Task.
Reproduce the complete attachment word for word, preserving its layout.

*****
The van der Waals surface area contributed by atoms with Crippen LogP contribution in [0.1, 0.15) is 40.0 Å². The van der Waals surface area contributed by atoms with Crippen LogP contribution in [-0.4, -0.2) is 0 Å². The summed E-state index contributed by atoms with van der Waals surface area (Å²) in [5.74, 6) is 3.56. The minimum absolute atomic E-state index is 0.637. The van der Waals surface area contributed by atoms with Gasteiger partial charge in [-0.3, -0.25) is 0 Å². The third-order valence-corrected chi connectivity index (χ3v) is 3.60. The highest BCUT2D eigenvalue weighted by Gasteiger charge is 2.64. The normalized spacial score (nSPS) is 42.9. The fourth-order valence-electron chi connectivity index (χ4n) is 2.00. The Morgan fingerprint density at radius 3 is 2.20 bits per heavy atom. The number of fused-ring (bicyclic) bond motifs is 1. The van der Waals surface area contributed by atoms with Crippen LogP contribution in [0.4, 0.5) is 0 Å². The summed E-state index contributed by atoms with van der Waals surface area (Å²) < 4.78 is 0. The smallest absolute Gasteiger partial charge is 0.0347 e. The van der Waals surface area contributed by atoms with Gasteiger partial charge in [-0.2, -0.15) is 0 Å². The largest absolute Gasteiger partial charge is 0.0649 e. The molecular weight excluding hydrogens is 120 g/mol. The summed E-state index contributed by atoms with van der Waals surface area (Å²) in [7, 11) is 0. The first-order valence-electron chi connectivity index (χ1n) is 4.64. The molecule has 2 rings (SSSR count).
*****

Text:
The van der Waals surface area contributed by atoms with Crippen LogP contribution in [0.1, 0.15) is 40.0 Å². The van der Waals surface area contributed by atoms with Crippen LogP contribution in [-0.4, -0.2) is 0 Å². The summed E-state index contributed by atoms with van der Waals surface area (Å²) in [5.74, 6) is 3.56. The minimum absolute atomic E-state index is 0.637. The van der Waals surface area contributed by atoms with Gasteiger partial charge in [-0.3, -0.25) is 0 Å². The third-order valence-corrected chi connectivity index (χ3v) is 3.60. The highest BCUT2D eigenvalue weighted by Gasteiger charge is 2.64. The normalized spacial score (nSPS) is 42.9. The fourth-order valence-electron chi connectivity index (χ4n) is 2.00. The Morgan fingerprint density at radius 3 is 2.20 bits per heavy atom. The number of fused-ring (bicyclic) bond motifs is 1. The van der Waals surface area contributed by atoms with Crippen LogP contribution in [0.4, 0.5) is 0 Å². The summed E-state index contributed by atoms with van der Waals surface area (Å²) < 4.78 is 0. The smallest absolute Gasteiger partial charge is 0.0347 e. The van der Waals surface area contributed by atoms with Gasteiger partial charge in [-0.2, -0.15) is 0 Å². The largest absolute Gasteiger partial charge is 0.0649 e. The molecular weight excluding hydrogens is 120 g/mol. The summed E-state index contributed by atoms with van der Waals surface area (Å²) in [7, 11) is 0. The first-order valence-electron chi connectivity index (χ1n) is 4.64. The molecule has 2 rings (SSSR count).